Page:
ACT News


International duo share ATAR honour

Two international students who spoke English as a second language and arrived in Australia at the start of Year 11 have achieved Canberra's equal top Australian Tertiary Admission Rank of 99.95.

Narrabundah College student Rongkai Tian arrived in Australia from China 2½ years ago.

He lived alone and put himself through an intensive six-month English bridging course at Narrabundah College before starting Year 11 in 2011.

Canberra Girls Grammar School student Maryam Eghtedari arrived at the start of 2011 from Iran with her family. Her older sister also studied at Girls Grammar and completed Year 12 last year with an ATAR of 99.8.

While the ACT college system's top achievers take part in a ceremony at the Playhouse on Tuesday, Mr Rongkai and Ms Eghtedari were celebrating the end of Year 12 in their home countries.

But both will be returning to Australia to take up places at university. Mr Rongkai is keen to enrol in engineering at either Sydney or Melbourne University and Ms Eghtedari is hoping to study medicine at NSW or Sydney University.


Narrabundah College principal Kerrie Grundy described Mr Rongkai's progression through college as a story of courage and commitment.

He lived on his own in Gungahlin, and took responsibility for his own food, clothing and transport.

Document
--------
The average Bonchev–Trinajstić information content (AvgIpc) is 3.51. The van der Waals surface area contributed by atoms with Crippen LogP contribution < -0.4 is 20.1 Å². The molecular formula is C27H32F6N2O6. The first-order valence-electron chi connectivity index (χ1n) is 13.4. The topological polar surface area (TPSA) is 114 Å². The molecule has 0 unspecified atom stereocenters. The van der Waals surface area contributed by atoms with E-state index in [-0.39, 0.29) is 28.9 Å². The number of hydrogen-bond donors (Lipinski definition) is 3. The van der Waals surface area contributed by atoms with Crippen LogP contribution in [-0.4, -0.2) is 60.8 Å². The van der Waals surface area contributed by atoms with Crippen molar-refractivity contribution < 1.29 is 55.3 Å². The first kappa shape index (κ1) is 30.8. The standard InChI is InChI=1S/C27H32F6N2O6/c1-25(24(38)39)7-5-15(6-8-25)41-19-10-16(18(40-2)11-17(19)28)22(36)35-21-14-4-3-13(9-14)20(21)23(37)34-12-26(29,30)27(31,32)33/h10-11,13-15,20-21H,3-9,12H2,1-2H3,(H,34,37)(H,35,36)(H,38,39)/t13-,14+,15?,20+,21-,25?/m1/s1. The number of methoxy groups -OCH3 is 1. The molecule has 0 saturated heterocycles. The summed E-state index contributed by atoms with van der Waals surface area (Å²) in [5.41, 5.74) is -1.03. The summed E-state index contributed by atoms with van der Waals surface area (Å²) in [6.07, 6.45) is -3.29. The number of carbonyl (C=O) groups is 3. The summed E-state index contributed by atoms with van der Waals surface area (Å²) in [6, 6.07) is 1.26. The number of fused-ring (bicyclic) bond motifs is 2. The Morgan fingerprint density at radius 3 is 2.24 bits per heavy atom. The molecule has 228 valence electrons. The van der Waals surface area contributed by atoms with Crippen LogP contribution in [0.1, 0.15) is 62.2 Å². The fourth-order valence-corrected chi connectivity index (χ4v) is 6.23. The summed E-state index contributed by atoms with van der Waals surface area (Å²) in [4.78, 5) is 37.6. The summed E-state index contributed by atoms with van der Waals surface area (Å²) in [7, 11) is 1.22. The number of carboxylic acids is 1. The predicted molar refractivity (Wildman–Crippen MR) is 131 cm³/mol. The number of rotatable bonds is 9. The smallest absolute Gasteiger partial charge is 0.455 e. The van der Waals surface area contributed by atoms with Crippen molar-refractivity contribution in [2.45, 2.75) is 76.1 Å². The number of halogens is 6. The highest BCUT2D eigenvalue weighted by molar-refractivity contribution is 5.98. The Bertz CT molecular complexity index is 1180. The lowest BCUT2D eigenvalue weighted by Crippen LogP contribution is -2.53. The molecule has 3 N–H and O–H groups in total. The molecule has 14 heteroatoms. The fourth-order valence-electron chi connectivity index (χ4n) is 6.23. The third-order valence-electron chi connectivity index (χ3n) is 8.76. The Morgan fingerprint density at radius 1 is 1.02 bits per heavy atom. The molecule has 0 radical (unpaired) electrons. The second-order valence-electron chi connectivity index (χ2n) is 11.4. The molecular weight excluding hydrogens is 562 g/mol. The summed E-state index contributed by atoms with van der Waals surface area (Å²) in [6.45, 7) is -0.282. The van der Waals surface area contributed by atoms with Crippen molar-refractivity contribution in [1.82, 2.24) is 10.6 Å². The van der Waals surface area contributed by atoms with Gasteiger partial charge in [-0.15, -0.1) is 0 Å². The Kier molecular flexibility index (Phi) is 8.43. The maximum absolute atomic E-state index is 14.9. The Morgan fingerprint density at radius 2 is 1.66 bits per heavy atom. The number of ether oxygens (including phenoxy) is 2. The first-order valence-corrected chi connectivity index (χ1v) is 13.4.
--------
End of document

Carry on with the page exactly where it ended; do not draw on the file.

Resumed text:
Mrs Grundy, who told him on Monday morning of his results, said he was thrilled and humbled by his score.

"I am sure it has not been easy for him to put himself through college but he has been an inspiration to the rest of the college community," she said.

Mr Rongkai completed a double major in specialist maths and majors in physics and chemistry. He continued to study English, completing a major.

Mrs Grundy described him as "an exceptional student - hard-working, methodical and meticulous, modest, intuitive and gifted''.

Mr Rongkai also made a significant contribution to the college community, producing a maths tutorial book to help other students, founding a peer mentor program and mentoring his peers in years 11 and 12 in maths.

Ms Eghtedari completed a double major in specialist maths, majors in chemistry and physics and a major in English second language.

Her principal, Anne Coutts, said: "What is extraordinary is that Maryam has recorded this result with English as her second language. She arrived from Iran at the start of Year 11 last year and, we'd have to say, has settled in extremely well."

Mrs Coutts said Ms Eghtedari was a "dedicated and hardworking student with an innate analytical ability to master even the finest detail."

She noted the all-girls school was also showing its strength and consistency in a number of traditionally male subjects.

"We have significantly strengthened the maths and science faculties at the school and our students are forging ahead in these male-dominated fields. For Canberra Girls Grammar to top the ACT two years in a row is a credit not only to our students, but our excellent teaching staff."